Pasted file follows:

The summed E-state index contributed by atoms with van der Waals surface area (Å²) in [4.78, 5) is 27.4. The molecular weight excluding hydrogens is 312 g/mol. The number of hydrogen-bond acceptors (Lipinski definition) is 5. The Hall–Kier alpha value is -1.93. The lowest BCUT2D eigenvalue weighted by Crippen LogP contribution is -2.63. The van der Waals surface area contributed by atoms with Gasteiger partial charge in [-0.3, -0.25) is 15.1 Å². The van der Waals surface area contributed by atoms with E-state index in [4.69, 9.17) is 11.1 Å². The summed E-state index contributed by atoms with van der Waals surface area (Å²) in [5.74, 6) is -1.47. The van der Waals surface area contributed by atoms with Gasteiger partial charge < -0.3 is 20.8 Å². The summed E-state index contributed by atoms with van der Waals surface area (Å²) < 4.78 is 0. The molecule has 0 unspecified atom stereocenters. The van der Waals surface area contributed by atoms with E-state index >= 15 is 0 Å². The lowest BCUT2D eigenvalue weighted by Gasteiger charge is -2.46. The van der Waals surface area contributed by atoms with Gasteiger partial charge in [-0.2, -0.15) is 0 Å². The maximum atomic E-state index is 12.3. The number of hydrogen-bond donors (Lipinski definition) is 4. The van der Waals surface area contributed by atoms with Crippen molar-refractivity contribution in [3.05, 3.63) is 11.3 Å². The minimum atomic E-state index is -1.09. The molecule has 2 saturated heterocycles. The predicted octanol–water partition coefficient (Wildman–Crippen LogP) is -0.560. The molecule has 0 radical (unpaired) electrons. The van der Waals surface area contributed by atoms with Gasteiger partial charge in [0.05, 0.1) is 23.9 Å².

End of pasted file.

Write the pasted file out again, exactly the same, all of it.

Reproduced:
The summed E-state index contributed by atoms with van der Waals surface area (Å²) in [4.78, 5) is 27.4. The molecular weight excluding hydrogens is 312 g/mol. The number of hydrogen-bond acceptors (Lipinski definition) is 5. The Hall–Kier alpha value is -1.93. The lowest BCUT2D eigenvalue weighted by Crippen LogP contribution is -2.63. The van der Waals surface area contributed by atoms with Gasteiger partial charge in [-0.3, -0.25) is 15.1 Å². The van der Waals surface area contributed by atoms with E-state index in [4.69, 9.17) is 11.1 Å². The summed E-state index contributed by atoms with van der Waals surface area (Å²) in [5.74, 6) is -1.47. The van der Waals surface area contributed by atoms with Gasteiger partial charge < -0.3 is 20.8 Å². The summed E-state index contributed by atoms with van der Waals surface area (Å²) < 4.78 is 0. The molecule has 0 unspecified atom stereocenters. The van der Waals surface area contributed by atoms with E-state index >= 15 is 0 Å². The lowest BCUT2D eigenvalue weighted by Gasteiger charge is -2.46. The van der Waals surface area contributed by atoms with Gasteiger partial charge in [-0.2, -0.15) is 0 Å². The maximum atomic E-state index is 12.3. The number of hydrogen-bond donors (Lipinski definition) is 4. The van der Waals surface area contributed by atoms with Crippen molar-refractivity contribution in [3.05, 3.63) is 11.3 Å². The minimum atomic E-state index is -1.09. The molecule has 2 saturated heterocycles. The predicted octanol–water partition coefficient (Wildman–Crippen LogP) is -0.560. The molecule has 0 radical (unpaired) electrons. The van der Waals surface area contributed by atoms with Gasteiger partial charge in [0.05, 0.1) is 23.9 Å².